What is new in research on COVID-19 and mental health?
In this Research Roundup, we explore new studies on connections between COVID-19 and anxiety, depression, and ongoing nervous system injury, as well as drug-drug interactions between COVID-19 treatments and psychotropic medications.
Anxiety, Depression, and Use of Electronics in Adolescents During the COVID-19 Pandemic
This study assessed the prevalence of anxiety and depression symptoms among adolescent students, with a specific focus on examining the impact of electronic device usage on their mental well-being. The investigators found a prevalence of moderate to severe anxiety in 35.4% and moderate to severe depression in 23.9% among the students. Factors associated with higher anxiety and depression scores included female gender, lower academic performance, and smoking, while shorter durations of electronic device usage were linked to lower likelihoods of experiencing depression or anxiety.
“Considering the alarming rates of anxiety and depression in adolescents, along with their connection to the time spent using electronic devices, we strongly recommend the creation of initiatives and support networks to alleviate this issue's impact,” the investigators concluded. “Encouraging healthier lifestyles, such as reducing screen time and increasing physical activity, could potentially enhance the mental well-being of adolescents.”
Hamshari S, Yaseen S, Zayed M, et al. Adolescents' electronic devices use during the COVID-19 pandemic and its relationship to anxiety and depression levels: a cross-sectional study. BMC Psychiatry. 2024;24(1):38.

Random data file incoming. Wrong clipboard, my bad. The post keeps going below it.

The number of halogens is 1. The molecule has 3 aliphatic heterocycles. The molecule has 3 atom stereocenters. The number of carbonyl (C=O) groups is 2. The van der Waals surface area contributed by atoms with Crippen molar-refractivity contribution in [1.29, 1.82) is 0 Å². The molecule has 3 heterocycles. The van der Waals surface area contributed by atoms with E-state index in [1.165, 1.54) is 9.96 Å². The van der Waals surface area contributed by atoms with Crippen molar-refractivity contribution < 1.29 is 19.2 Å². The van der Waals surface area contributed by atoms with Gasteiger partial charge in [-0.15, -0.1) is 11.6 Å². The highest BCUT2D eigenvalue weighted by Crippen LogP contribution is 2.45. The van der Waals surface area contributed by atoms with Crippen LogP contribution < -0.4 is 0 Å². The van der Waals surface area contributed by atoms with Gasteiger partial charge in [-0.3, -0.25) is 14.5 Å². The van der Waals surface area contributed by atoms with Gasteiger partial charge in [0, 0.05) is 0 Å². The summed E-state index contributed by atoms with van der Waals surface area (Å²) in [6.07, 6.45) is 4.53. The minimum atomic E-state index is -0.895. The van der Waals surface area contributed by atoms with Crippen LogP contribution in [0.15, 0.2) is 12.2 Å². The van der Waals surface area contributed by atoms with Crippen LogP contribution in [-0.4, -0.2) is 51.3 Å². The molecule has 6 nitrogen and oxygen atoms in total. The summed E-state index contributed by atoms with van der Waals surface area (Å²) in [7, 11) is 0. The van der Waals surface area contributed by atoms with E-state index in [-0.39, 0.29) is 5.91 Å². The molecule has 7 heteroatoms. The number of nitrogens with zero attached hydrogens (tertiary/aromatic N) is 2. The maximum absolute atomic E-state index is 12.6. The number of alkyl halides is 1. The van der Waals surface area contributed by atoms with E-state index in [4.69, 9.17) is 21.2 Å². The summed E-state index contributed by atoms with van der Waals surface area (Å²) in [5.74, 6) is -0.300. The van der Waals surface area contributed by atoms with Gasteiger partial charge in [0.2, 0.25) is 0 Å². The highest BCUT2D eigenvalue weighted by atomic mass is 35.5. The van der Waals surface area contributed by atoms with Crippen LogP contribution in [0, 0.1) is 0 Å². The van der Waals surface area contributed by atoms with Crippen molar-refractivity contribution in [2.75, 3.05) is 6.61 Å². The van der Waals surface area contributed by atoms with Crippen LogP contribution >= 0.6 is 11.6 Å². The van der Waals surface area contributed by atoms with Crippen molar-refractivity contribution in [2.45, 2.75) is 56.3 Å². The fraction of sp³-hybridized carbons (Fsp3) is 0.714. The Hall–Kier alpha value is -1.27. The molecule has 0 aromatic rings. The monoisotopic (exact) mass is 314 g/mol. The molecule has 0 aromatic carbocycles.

Nervous System Injury and Neuropsychiatric Symptoms of COVID-19
This study investigated the association between markers of nervous system injury and neuropsychiatric symptoms in patients who survived severe acute respiratory syndrome coronavirus 2 (SARS-CoV-2) infection. Analyzing plasma markers 6 months post-infection, the research found no robust associations between nervous system injury markers and the severity of acute COVID-19, nor with post-acute neuropsychiatric symptoms.
“Our results provide evidence from the largest sample size to date that post-acute neuropsychiatric symptoms (in terms of depression, anxiety and cognitive deficits measured by PHQ-9, GAD-7, MoCA and C-PSQ) are not the product of ongoing neural injury,” the investigators concluded. “The significant burden of these conditions on COVID-19 survivors necessitates further research into its causes.”
Taquet M, Skorniewska Z, Zetterberg H, et al. Post-acute COVID-19 neuropsychiatric symptoms are not associated with ongoing nervous system injury. Brain Commun. 2023;6(1):fcad357.
Examining Interactions Between Psychotropic Medications and COVID-19 Treatments
This study addressed the challenges for health care providers in managing interactions between psychotropic drugs and newer COVID-19 treatments, such as Paxlovid, remdesivir, dexamethasone, tocilizumab, and baricitinib. The investigators found that while dexamethasone, remdesivir, tocilizumab, and baricitinib have fewer reported interactions with psychotropic medications, Paxlovid may interact with several medications, particularly antipsychotics and anxiolytics, necessitating close monitoring and, in some cases, reconsideration of use.
The investigators concluded that, “These findings underscore the importance of careful consideration and monitoring when combining COVID-19 treatments with other medications to mitigate the risk of adverse interactions and ensure patient safety.”
Boppana U, Leonard TS, Jolayemi A, et al. Drug-drug interactions between COVID-19 treatments and psychotropic medications: an updated study. Cureus. 2023;15(12):e50469.
Note: This Research Roundup was prepared with the assistance of ChatGPT.
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